TOGAF is described as an Open Group Standard. But what do we mean by a “standard”, and what happens when there is more than one competing standard?
When we focus on teaching and learning TOGAF we sometimes forget that TOGAF is just one aspect of enterprise architecture in general. This blog explains why we need to remember that TOGAF is part of EA, but EA is more than TOGAF.
In this series of blogs we're going to examine the benefits from TOGAF for different types of stakeholders, starting with: Executive Sponsor, Executive Management & Board Members
Each profession has its unique way of doing things, and that when applying TOGAF the key thing is to “think” like an architect! The first step is to think holistically, and to do this you need to take into account the views and viewpoints of all stakeholders. But what other steps can you take to think as an architect?
Read this TOGAF blog: 'TOGAF: What's the Difference Between Scope and Partition?' to better understand the criteria of both scope and partion in the TOGAF framework.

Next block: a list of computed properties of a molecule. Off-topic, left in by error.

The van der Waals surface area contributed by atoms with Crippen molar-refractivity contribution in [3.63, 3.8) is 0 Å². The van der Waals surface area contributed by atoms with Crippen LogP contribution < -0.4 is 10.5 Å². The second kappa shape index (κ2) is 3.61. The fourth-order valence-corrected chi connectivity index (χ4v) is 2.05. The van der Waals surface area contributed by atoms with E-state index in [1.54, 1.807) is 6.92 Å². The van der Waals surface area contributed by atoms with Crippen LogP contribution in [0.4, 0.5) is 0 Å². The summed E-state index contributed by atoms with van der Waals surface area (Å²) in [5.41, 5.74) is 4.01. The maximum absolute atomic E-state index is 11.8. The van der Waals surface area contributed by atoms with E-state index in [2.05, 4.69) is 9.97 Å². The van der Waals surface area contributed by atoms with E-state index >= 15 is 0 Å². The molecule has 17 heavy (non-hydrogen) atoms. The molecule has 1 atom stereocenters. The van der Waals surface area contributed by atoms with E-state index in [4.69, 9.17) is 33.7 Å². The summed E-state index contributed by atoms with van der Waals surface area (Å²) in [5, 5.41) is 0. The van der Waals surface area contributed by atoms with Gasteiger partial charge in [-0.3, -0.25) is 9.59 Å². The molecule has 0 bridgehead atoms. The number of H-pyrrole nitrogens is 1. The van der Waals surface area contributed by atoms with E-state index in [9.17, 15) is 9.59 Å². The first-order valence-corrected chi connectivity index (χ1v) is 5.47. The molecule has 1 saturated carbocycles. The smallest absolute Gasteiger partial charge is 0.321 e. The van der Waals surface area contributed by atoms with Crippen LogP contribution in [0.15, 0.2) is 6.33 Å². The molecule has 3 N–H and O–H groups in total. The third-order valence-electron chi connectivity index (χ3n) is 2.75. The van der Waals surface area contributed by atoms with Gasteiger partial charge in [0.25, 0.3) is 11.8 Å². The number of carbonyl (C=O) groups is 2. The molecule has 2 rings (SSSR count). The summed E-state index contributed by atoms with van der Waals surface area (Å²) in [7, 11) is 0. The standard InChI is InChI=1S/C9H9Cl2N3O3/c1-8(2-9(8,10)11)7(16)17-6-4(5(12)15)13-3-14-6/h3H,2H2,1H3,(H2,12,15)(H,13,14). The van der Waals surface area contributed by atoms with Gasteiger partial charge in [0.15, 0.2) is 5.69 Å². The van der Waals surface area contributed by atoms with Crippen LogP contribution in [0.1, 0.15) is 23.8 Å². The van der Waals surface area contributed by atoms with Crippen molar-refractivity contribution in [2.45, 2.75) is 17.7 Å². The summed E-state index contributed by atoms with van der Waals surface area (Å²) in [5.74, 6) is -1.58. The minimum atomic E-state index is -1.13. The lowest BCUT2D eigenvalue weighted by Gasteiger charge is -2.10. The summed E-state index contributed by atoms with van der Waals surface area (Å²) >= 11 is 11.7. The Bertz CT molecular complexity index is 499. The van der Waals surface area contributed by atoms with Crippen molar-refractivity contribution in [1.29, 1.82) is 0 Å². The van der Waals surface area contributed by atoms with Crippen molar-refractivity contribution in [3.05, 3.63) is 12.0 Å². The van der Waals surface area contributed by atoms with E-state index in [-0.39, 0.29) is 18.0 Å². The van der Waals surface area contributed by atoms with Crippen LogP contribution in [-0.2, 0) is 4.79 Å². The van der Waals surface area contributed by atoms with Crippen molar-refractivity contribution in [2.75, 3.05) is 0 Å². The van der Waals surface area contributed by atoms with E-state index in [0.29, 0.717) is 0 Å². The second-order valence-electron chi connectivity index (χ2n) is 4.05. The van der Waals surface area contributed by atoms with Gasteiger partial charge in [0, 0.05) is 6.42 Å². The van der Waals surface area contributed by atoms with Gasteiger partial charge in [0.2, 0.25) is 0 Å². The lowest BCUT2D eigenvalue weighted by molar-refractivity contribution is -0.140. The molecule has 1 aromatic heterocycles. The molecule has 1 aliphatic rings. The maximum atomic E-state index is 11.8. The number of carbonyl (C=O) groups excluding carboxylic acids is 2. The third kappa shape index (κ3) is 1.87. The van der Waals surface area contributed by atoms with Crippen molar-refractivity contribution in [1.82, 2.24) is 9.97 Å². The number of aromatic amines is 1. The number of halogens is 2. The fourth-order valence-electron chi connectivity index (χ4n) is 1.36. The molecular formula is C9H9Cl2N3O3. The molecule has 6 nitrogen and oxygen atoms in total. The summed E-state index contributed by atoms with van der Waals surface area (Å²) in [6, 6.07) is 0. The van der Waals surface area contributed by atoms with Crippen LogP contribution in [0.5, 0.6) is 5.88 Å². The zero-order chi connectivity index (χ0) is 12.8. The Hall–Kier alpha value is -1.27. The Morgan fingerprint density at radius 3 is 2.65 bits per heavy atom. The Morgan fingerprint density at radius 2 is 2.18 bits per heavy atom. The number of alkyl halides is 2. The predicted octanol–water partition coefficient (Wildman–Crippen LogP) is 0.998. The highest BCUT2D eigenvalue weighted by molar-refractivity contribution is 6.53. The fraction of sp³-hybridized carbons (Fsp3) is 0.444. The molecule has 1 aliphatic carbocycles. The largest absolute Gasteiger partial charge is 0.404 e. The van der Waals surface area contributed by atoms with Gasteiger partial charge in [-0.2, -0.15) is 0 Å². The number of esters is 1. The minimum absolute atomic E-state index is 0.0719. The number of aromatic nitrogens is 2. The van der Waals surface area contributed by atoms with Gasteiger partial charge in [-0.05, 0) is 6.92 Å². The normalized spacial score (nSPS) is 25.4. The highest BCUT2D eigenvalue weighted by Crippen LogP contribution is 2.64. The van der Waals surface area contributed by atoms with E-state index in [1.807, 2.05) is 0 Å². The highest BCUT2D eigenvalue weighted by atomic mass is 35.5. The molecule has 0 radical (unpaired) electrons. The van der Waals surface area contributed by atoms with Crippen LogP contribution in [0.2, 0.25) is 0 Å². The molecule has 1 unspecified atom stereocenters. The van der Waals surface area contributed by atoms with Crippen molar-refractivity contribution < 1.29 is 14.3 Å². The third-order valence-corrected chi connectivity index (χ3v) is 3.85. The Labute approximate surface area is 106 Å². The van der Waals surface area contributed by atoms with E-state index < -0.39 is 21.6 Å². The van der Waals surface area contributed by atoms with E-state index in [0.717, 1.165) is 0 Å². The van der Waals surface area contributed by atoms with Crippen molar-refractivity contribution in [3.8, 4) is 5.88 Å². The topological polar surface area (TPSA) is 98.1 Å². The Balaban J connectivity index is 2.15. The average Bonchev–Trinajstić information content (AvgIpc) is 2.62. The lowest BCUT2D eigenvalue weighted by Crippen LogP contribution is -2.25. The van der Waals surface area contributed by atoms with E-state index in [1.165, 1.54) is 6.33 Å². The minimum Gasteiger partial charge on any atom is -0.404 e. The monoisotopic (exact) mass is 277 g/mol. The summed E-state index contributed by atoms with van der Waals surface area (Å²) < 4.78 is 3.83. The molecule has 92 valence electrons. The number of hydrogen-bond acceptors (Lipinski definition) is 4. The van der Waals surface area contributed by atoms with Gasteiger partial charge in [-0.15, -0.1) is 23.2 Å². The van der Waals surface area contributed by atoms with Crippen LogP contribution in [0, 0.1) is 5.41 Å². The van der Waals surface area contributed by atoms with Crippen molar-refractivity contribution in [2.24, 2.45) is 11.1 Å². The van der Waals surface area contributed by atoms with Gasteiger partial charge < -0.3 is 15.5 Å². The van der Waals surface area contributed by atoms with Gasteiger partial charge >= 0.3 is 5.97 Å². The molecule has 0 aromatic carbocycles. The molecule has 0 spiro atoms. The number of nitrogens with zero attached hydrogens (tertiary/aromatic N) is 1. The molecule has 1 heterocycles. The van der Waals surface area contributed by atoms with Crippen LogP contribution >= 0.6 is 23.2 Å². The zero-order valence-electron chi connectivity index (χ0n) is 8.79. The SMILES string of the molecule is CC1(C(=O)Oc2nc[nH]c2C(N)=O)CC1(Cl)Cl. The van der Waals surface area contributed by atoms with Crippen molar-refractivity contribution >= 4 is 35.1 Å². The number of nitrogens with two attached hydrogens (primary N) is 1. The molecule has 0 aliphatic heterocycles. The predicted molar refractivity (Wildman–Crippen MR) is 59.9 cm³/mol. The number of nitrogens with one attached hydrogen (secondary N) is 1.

Is there a future for TOGAF? Whether you are a large organization deciding to invest heavily in the use of TOGAF - or an individual thinking about getting trained and certified in TOGAF - you will want to know that TOGAF is not just a passing fad!
Architecture Frameworks have an undeserved reputation for being theoretical and passive. In this article we argue that the popular frameworks, such as TOGAF or Zachman, need to be tailored and adapted to create a set of active and useful frameworks – called Multiple Integrated Architecture Frameworks (MIAF).
Architects sometimes see the ADM as reactive, but EA should never be passive - it needs to respond to concerns, but add architectural thinking and then make a unique contribution to stakeholder needs. This blog explains some of the proactive aspects of ADM that are not so obvious.
TOGAF certification has become a de facto baseline for endorsing the skills of an enterprise architect. But how does it really help you?
I frequently get asked whether it’s practical to use TOGAF “out-of-the-box” – without any customization. Architects and clients are looking for a turnkey approach that they can easily plug into their enterprise with the hope of quick results – they don’t want something that requires too much effort.